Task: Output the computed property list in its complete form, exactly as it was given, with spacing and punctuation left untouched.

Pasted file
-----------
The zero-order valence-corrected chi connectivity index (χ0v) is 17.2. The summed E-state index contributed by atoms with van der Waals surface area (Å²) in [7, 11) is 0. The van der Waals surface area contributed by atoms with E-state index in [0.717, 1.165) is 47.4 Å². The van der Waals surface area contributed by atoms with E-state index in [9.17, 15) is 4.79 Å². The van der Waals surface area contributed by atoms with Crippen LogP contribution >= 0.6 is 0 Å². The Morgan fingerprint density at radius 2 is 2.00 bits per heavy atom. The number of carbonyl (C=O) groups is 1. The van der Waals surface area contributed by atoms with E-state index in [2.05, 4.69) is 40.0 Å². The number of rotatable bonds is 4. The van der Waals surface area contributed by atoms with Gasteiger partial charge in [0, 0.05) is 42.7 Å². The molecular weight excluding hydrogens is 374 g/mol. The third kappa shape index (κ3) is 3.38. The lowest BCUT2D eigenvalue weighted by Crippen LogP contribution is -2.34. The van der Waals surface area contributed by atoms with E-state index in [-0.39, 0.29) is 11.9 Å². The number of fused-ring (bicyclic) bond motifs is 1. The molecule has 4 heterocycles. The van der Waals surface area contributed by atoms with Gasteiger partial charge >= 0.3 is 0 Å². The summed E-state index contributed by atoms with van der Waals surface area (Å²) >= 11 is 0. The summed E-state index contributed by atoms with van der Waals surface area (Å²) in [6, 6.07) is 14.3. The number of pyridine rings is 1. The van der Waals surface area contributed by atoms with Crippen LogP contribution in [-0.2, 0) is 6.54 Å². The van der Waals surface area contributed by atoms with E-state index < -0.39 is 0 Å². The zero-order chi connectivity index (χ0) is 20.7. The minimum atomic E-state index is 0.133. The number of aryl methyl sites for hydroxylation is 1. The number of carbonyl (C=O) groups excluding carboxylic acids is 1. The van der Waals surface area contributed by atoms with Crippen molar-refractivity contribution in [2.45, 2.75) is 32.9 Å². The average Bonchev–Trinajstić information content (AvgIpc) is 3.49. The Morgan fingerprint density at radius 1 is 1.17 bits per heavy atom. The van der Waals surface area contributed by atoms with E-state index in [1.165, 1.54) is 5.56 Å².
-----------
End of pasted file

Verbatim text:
The zero-order valence-corrected chi connectivity index (χ0v) is 17.2. The summed E-state index contributed by atoms with van der Waals surface area (Å²) in [7, 11) is 0. The van der Waals surface area contributed by atoms with E-state index in [0.717, 1.165) is 47.4 Å². The van der Waals surface area contributed by atoms with E-state index in [9.17, 15) is 4.79 Å². The van der Waals surface area contributed by atoms with Crippen LogP contribution >= 0.6 is 0 Å². The Morgan fingerprint density at radius 2 is 2.00 bits per heavy atom. The number of carbonyl (C=O) groups is 1. The van der Waals surface area contributed by atoms with E-state index in [2.05, 4.69) is 40.0 Å². The number of rotatable bonds is 4. The van der Waals surface area contributed by atoms with Gasteiger partial charge in [0, 0.05) is 42.7 Å². The molecular weight excluding hydrogens is 374 g/mol. The third kappa shape index (κ3) is 3.38. The lowest BCUT2D eigenvalue weighted by Crippen LogP contribution is -2.34. The van der Waals surface area contributed by atoms with E-state index in [-0.39, 0.29) is 11.9 Å². The number of fused-ring (bicyclic) bond motifs is 1. The molecule has 4 heterocycles. The van der Waals surface area contributed by atoms with Gasteiger partial charge >= 0.3 is 0 Å². The summed E-state index contributed by atoms with van der Waals surface area (Å²) >= 11 is 0. The summed E-state index contributed by atoms with van der Waals surface area (Å²) in [6, 6.07) is 14.3. The number of pyridine rings is 1. The van der Waals surface area contributed by atoms with Crippen LogP contribution in [-0.2, 0) is 6.54 Å². The van der Waals surface area contributed by atoms with E-state index < -0.39 is 0 Å². The zero-order chi connectivity index (χ0) is 20.7. The minimum atomic E-state index is 0.133. The number of aryl methyl sites for hydroxylation is 1. The number of carbonyl (C=O) groups excluding carboxylic acids is 1. The van der Waals surface area contributed by atoms with Crippen molar-refractivity contribution in [2.45, 2.75) is 32.9 Å². The average Bonchev–Trinajstić information content (AvgIpc) is 3.49. The Morgan fingerprint density at radius 1 is 1.17 bits per heavy atom. The van der Waals surface area contributed by atoms with E-state index in [1.165, 1.54) is 5.56 Å².